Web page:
that this study carefully guarded against adverse effects on its participants. The benefits of the study
therefore outweighed the negligible negative outcomes.
Apart from demographic items on gender, age, and game-playing experience, participants filled in
two measures related to dating violence. The first was definitional, asking respondents to tick boxes to
indicate what constitutes abuse (e.g. physical, sexual). One decoy item was included („allegorical‟) to
control for respondents simply checking all the boxes. This item was analyzed by looking at the
change in the number of (real) elements of dating abuse reported, whereby an increase would show a
GAMING AGAINST VIOLENCE: AN EXPLORATORY EVALUATION 6
broader definition of what constitutes abuse. The second measure was an 11-item scale taken from the
Attitudes Towards Dating Violence Scales.24 Respondents indicated on a 5-point Likert scale their
agreement with statements about abusive situations (e.g. „a guy should not insult his
girlfriend/boyfriend‟ and „it is O.K. for a girl to slap her boyfriend/girlfriend if they deserve it‟).
Calculation of Cronbach‟s alpha showed that the reliability of this scale was acceptable (pre-test: α =
.813, post-test α = .787), and so all items were included in an average scale variable. Lastly, the
respondents rated the enjoyability of the game on a scale from 1 to 10.
To get an overview of the generalized efficacy of the TDV games, 5 different JAG games were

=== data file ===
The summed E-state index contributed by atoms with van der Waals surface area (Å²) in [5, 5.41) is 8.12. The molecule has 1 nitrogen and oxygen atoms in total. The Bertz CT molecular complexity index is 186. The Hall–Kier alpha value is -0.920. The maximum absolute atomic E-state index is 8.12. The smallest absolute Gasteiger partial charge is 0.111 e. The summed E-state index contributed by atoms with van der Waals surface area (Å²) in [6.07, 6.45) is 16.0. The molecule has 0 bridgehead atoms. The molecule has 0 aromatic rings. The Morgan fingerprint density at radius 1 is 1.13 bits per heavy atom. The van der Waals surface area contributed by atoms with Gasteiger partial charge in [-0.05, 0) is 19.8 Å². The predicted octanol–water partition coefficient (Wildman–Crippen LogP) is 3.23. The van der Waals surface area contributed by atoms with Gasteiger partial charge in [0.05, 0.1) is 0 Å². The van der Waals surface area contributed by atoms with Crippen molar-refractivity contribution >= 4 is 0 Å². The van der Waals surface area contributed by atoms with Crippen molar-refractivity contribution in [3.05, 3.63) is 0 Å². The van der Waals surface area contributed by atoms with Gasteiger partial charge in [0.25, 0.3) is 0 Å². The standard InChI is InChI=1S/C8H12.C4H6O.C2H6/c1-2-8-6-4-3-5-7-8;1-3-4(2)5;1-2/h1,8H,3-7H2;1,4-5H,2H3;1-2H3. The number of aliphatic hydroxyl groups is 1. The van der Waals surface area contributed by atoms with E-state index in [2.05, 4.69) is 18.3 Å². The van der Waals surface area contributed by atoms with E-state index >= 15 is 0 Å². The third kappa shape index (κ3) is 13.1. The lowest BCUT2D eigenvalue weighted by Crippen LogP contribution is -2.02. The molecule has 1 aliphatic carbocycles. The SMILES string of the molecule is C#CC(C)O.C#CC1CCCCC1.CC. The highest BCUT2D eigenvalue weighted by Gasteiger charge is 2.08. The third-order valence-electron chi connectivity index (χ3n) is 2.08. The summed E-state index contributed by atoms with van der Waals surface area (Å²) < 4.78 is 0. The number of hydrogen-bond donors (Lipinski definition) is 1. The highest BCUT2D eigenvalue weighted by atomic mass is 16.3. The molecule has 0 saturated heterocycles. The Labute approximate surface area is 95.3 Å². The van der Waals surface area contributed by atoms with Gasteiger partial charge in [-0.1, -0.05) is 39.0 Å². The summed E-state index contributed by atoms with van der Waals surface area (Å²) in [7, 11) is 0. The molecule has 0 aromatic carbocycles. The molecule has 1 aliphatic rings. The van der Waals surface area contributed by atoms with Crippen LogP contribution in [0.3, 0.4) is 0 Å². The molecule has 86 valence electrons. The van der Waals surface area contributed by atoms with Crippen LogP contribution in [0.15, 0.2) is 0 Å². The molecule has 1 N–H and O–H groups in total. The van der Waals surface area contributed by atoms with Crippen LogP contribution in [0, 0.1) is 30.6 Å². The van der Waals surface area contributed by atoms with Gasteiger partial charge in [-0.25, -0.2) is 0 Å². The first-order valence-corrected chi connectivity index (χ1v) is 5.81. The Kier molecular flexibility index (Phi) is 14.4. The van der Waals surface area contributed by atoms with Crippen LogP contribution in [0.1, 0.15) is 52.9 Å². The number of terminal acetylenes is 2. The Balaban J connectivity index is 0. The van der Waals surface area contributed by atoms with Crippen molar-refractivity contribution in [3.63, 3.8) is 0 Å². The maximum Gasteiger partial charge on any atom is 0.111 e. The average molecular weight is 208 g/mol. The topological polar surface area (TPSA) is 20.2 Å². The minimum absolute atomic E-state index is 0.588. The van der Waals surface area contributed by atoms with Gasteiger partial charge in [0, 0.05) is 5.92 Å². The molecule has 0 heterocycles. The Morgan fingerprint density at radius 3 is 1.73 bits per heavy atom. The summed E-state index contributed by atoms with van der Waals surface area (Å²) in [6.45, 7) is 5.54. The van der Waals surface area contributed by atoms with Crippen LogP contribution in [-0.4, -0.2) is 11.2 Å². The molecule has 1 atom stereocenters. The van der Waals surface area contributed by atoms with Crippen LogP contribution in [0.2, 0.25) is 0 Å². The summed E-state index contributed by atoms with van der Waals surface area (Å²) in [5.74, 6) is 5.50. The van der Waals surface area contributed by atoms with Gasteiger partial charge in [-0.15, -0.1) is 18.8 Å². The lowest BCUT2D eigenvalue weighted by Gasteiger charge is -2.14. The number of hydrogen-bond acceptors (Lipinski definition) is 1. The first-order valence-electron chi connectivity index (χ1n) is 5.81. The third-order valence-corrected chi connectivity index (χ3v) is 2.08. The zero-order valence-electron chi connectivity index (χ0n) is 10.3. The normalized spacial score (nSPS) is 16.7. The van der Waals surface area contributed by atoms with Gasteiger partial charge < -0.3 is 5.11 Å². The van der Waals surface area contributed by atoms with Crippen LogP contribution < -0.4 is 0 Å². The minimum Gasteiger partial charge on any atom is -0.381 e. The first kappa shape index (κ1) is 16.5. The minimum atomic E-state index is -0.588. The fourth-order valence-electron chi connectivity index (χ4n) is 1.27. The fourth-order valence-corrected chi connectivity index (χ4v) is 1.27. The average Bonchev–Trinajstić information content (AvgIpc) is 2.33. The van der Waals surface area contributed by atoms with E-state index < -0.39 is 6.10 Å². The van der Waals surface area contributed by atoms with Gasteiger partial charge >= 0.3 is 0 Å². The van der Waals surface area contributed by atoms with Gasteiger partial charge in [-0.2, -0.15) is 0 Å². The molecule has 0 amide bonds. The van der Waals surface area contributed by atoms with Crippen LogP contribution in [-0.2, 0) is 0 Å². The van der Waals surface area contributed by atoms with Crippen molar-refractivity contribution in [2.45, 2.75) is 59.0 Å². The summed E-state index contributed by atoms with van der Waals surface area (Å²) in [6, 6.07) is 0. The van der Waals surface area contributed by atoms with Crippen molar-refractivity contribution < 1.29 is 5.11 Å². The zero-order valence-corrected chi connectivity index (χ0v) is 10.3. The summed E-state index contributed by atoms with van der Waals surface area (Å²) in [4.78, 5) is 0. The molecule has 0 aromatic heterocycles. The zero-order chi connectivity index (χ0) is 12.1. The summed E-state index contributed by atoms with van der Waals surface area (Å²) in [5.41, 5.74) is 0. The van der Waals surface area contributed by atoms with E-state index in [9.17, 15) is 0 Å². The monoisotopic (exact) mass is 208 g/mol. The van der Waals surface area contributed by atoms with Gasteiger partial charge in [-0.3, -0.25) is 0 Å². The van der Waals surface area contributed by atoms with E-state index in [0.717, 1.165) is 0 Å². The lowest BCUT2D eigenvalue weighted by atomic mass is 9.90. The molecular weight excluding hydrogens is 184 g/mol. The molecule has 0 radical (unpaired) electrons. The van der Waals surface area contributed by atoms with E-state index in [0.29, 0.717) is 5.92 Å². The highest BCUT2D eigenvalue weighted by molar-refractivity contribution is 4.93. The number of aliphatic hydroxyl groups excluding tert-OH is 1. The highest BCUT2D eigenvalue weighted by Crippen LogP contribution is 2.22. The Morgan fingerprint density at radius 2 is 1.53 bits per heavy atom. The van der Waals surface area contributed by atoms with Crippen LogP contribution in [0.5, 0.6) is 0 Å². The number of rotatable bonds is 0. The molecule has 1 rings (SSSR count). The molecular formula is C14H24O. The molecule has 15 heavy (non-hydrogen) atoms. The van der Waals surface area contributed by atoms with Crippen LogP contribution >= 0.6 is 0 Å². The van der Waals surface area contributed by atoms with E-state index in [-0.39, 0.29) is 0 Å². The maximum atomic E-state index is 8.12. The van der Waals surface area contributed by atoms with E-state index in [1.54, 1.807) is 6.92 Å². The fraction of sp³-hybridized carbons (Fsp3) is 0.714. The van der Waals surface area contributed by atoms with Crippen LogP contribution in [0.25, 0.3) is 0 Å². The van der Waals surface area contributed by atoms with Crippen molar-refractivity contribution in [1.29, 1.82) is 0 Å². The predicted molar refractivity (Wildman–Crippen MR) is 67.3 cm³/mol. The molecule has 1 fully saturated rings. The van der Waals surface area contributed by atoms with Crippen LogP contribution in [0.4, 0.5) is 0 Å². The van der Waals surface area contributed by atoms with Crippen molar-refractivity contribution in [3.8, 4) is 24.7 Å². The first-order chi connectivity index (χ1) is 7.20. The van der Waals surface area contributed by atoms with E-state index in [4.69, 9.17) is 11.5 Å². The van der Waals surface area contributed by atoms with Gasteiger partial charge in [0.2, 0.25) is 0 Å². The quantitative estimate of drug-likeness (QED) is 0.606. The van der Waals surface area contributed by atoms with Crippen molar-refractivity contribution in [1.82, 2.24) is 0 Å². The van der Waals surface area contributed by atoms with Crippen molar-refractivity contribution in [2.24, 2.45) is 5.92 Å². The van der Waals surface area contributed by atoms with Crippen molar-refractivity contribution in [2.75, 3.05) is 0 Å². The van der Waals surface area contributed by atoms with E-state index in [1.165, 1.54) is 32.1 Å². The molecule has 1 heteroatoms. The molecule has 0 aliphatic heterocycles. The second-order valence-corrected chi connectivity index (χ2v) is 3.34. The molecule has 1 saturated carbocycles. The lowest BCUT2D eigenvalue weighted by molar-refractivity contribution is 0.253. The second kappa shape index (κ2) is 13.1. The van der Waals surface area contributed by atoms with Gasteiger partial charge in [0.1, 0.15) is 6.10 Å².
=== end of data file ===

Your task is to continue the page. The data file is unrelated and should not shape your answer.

included. The games were: Another Chance, Grace‟s Diary, Little Things, Love in the Dumpster, and
The Guardian. These games were all award winning games in different iterations of the Life.Love.
Game Design Challenge produced by JAG, and all were accessible online at the time of writing,4 with
each game taking 30 – 60 minutes to complete. Two control games were included, both relatively
popular browser-based games: Samorost,25 and Today I Die.26 Neither of these games contained any
information or behaviors related to TDV, while the dexterity requirements and gameplay were
broadly comparable to the TDV games.
The sampling procedure selected only participants living in the United States through address
verification. To avoid repeat participants, sampling proceeded by state, drawing a small number of
participants from each state for one game before opening the study with a different game to another
state. States sampled for the TDV games were California, Florida, Georgia, New Mexico, New York,
Texas, and Vermont. The control games were assigned to New Jersey and Virginia.
This sampling strategy yielded 86 participants. The majority (68%) were men, and more than